An Iranian-made Ya Ali cruise missile was used in the 12 June attack on Abha International Airport in southwest Saudi Arabia, Colonel Turki al-Maliki, the spokesman for the Saudi-led coalition said on 24 June.
The missile hit the airport's arrivals terminal but only inflicted relatively minor injuries and damage. The Yemeni rebel group Ansar Allah claimed responsibility, saying the attack and another against the Al-Shuqaiq power plant a week later were carried out using cruise missiles.
The Ya Ali was unveiled as part of exhibition that the Islamic Revolution Guards Corps (IRGC) put on for Supreme Leader Grand Ayatollah Ali Khamenei in May 2014. The missile was reported to have a range of 700 km.
In his press briefing, Col Maliki showed images of the remnants of the missile that hit Abha airport, including a part that was certified in October 2018, which he said proved that Iran was continuing to supply weapons to Ansar Allah.
He also showed a slide that identified the missile's engine as a TJ-100: an apparent reference to the TJ100 turbojet made by the Czech company PBS Group.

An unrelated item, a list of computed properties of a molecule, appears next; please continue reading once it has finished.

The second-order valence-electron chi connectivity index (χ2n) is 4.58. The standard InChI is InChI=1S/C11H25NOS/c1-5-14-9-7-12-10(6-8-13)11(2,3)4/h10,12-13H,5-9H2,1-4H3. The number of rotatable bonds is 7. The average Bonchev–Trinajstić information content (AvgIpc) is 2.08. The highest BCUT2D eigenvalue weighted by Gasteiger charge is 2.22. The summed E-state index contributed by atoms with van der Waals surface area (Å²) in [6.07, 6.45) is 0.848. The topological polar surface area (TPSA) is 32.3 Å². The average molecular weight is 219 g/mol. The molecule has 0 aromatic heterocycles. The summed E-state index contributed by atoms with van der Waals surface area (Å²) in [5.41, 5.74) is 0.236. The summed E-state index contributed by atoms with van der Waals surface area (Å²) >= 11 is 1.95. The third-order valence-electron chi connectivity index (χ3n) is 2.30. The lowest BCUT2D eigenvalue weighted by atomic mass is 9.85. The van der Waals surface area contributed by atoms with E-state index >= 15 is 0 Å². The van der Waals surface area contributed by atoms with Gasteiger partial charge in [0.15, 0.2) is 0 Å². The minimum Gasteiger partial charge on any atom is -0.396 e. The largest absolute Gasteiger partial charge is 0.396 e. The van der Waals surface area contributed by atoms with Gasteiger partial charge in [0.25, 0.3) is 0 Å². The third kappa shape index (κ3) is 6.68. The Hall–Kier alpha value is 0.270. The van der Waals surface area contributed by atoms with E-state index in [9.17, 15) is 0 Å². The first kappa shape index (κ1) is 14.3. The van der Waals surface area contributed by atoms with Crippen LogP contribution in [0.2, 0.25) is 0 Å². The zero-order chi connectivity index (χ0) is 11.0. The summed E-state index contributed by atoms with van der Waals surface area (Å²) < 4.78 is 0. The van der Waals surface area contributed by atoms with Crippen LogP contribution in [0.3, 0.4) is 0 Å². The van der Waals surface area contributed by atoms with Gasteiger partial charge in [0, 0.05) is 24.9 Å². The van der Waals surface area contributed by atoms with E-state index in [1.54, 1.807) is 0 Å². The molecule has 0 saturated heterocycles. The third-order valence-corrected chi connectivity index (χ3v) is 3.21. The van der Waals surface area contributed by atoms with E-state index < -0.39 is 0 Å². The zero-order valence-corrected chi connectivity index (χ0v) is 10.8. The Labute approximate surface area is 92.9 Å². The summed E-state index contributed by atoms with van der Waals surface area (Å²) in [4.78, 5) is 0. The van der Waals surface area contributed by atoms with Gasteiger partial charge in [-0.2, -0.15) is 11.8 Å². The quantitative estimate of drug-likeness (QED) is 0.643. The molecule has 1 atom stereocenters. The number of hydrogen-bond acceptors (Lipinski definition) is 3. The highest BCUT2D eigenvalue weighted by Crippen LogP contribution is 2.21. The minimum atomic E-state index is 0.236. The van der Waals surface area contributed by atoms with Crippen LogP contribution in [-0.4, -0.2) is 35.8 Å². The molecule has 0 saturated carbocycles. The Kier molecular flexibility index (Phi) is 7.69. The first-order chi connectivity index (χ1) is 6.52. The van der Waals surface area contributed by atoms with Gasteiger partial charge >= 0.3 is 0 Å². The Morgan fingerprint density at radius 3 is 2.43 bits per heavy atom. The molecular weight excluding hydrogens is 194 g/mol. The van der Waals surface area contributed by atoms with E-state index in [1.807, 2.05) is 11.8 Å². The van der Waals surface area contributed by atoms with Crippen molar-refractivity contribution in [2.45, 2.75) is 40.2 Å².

The company announced in May that it had delivered 900 TJ100 engines since 2004, many of which were used in aerial targets. It told Jane's that it could not rule out the possibility that the engine shown by Col Maliki was one that it produced but noted that it could be a TJ100 copy or a different type of engine.
"We have never delivered our engines to Iran or any of its allies, even in the past," PBS business development director Tomas Koutsky said, adding that the company is fully compliant with the Czech export regulations and that this is the first possible case where someone other than an approved end-user has acquired one. "We will co-operate fully to clarify the origin of the used piece," he said.
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